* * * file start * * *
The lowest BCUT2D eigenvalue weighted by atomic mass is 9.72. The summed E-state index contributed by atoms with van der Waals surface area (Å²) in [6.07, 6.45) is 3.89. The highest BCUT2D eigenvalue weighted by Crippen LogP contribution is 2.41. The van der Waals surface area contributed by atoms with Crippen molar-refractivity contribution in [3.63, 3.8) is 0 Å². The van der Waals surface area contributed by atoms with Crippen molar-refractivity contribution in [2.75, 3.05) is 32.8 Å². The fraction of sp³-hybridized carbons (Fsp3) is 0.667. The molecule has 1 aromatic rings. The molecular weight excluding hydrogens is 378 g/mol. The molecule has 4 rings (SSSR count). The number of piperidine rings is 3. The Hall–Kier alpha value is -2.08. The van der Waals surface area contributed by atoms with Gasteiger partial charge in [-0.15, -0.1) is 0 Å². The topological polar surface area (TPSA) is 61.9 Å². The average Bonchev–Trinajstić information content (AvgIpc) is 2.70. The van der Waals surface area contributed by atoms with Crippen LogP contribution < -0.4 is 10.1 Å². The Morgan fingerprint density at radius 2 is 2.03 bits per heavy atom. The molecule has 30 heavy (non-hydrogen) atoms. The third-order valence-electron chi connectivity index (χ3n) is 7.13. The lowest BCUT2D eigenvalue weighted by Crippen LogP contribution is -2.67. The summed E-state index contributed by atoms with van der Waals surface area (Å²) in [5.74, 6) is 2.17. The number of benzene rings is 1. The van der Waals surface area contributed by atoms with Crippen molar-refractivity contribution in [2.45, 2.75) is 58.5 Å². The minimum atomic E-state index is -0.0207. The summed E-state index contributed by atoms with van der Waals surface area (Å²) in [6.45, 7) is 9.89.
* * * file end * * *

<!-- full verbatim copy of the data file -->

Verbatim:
The lowest BCUT2D eigenvalue weighted by atomic mass is 9.72. The summed E-state index contributed by atoms with van der Waals surface area (Å²) in [6.07, 6.45) is 3.89. The highest BCUT2D eigenvalue weighted by Crippen LogP contribution is 2.41. The van der Waals surface area contributed by atoms with Crippen molar-refractivity contribution in [3.63, 3.8) is 0 Å². The van der Waals surface area contributed by atoms with Crippen molar-refractivity contribution in [2.75, 3.05) is 32.8 Å². The fraction of sp³-hybridized carbons (Fsp3) is 0.667. The molecule has 1 aromatic rings. The molecular weight excluding hydrogens is 378 g/mol. The molecule has 4 rings (SSSR count). The number of piperidine rings is 3. The Hall–Kier alpha value is -2.08. The van der Waals surface area contributed by atoms with Gasteiger partial charge in [-0.15, -0.1) is 0 Å². The topological polar surface area (TPSA) is 61.9 Å². The average Bonchev–Trinajstić information content (AvgIpc) is 2.70. The van der Waals surface area contributed by atoms with Crippen LogP contribution < -0.4 is 10.1 Å². The Morgan fingerprint density at radius 2 is 2.03 bits per heavy atom. The molecule has 30 heavy (non-hydrogen) atoms. The third-order valence-electron chi connectivity index (χ3n) is 7.13. The lowest BCUT2D eigenvalue weighted by Crippen LogP contribution is -2.67. The summed E-state index contributed by atoms with van der Waals surface area (Å²) in [5.74, 6) is 2.17. The number of benzene rings is 1. The van der Waals surface area contributed by atoms with Crippen molar-refractivity contribution in [2.45, 2.75) is 58.5 Å². The minimum atomic E-state index is -0.0207. The summed E-state index contributed by atoms with van der Waals surface area (Å²) in [6.45, 7) is 9.89.